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MolES Seminar: Dr. Brent Nannenga (Arizona State University)
MolES Seminar: Dr. Brent Nannenga (Arizona State University)
WhenTuesday, Apr 23, 2019, 1 – 2 p.m.
Campus locationMolecular Engineering (MOL)
Campus roomNanoES 181
Event typesLectures/Seminars
Event sponsorsMolecular Engineering and Sciences

Molecular Engineering and Sciences Seminar Series
High-resolution structure determination by microcrystal electron diffraction
Abstract: A common barrier to high-resolution structure determination is the growth of large well-ordered crystals. Electron diffraction is capable of producing high-quality diffraction data from crystals that are orders of magnitude smaller than those needed for conventional X-ray crystallographic experiments, and 3D electron diffraction methods have recently begun to yield high-resolution structures from extremely small microcrystals. In this presentation, the cryo-electron microscopy technique of microcrystal electron diffraction, or MicroED, will be described in detail along with representative structures determined by the method. Additionally, current work in our lab, which is focused on improving MicroED methodology and extending this technique to new samples will be presented.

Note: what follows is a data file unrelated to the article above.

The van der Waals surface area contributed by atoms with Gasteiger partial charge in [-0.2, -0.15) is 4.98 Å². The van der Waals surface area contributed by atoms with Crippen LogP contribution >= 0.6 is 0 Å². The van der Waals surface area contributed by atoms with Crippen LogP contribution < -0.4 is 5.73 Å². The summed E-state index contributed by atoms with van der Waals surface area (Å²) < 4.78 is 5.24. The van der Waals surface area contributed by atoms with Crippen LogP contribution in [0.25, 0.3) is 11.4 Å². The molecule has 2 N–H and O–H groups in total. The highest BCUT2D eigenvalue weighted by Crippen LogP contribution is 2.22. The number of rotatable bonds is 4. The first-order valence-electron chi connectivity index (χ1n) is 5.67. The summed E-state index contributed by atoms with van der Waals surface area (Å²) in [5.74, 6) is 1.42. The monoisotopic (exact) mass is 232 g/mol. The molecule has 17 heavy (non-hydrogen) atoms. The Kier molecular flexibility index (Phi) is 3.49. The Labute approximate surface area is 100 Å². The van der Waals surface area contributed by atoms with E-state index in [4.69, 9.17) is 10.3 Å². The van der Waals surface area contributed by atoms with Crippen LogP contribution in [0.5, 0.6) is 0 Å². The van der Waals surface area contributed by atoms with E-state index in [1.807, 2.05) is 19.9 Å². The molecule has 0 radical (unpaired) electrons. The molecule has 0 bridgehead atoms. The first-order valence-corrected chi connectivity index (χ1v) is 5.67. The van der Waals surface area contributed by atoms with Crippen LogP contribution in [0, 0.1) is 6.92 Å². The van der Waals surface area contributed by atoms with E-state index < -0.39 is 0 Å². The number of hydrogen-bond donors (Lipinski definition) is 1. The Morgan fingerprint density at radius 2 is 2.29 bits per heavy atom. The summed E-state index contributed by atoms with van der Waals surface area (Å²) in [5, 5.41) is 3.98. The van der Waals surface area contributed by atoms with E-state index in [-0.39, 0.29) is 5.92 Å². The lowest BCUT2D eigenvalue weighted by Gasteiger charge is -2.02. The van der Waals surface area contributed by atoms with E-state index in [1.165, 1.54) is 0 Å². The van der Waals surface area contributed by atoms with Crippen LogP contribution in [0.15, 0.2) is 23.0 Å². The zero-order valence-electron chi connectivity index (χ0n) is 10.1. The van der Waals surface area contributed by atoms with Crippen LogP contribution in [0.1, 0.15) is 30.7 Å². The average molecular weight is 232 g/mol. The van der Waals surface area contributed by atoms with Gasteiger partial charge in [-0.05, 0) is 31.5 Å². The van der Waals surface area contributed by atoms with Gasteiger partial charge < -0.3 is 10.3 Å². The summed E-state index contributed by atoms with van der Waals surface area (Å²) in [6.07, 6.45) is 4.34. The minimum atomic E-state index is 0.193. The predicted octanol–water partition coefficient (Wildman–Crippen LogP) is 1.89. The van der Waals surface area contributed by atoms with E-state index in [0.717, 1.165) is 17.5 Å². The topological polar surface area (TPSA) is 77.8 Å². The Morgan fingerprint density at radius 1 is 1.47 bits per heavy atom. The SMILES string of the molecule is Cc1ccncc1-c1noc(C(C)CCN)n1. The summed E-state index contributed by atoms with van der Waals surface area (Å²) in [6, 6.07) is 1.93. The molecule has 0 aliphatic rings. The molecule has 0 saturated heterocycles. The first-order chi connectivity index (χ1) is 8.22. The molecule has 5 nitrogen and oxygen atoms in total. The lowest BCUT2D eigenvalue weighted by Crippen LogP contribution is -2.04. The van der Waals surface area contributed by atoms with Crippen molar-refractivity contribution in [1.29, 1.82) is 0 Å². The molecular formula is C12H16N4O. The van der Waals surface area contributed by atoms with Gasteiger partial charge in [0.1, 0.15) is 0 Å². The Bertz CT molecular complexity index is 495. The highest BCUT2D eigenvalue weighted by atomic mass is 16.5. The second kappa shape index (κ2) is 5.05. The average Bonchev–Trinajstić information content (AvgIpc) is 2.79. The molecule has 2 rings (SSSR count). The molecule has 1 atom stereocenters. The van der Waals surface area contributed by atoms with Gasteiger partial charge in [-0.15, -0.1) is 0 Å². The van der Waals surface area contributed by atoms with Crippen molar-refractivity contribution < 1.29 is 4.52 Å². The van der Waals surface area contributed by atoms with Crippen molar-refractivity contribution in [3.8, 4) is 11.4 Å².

Bio: Brent Nannenga is currently an Assistant Professor of Chemical Engineering in the School for Engineering Matter, Transport and Energy at Arizona State University and a member of The Biodesign Institute’s Center for Applied Structural Discovery. He received his Ph.D. in Chemical Engineering from the University of Washington in 2011 under the supervision of François Baneyx. Following his graduate studies, he conducted postdoctoral research at Janelia Research Campus (Howard Hughes Medical Institute) in the lab of Tamir Gonen, where he focused on the development and application of cryo-electron microscopy (cryo-EM), specifically the development of microcrystal electron diffraction (MicroED). Since joining Arizona State University in 2015, his research has focused on developing and using methods for high-resolution structure determination, and employing structural insights gained from these methods in order to engineer biomolecules and materials with novel and unique properties. His work has been recognized by awards including an Air Force Office of Scientific Research (AFOSR) Young Investigator Award, and a Fulton Outstanding Assistant Professor Award. His work is supported by the AFOSR and the National Institutes of Health.

This weekly seminar brings together students, faculty and invited guests from various disciplines across campus to explore current trends in molecular engineering and nanotechnology. It is a forum for active interdisciplinary discussions. These talks are open to the public and attract a diverse audience of students and faculty.…
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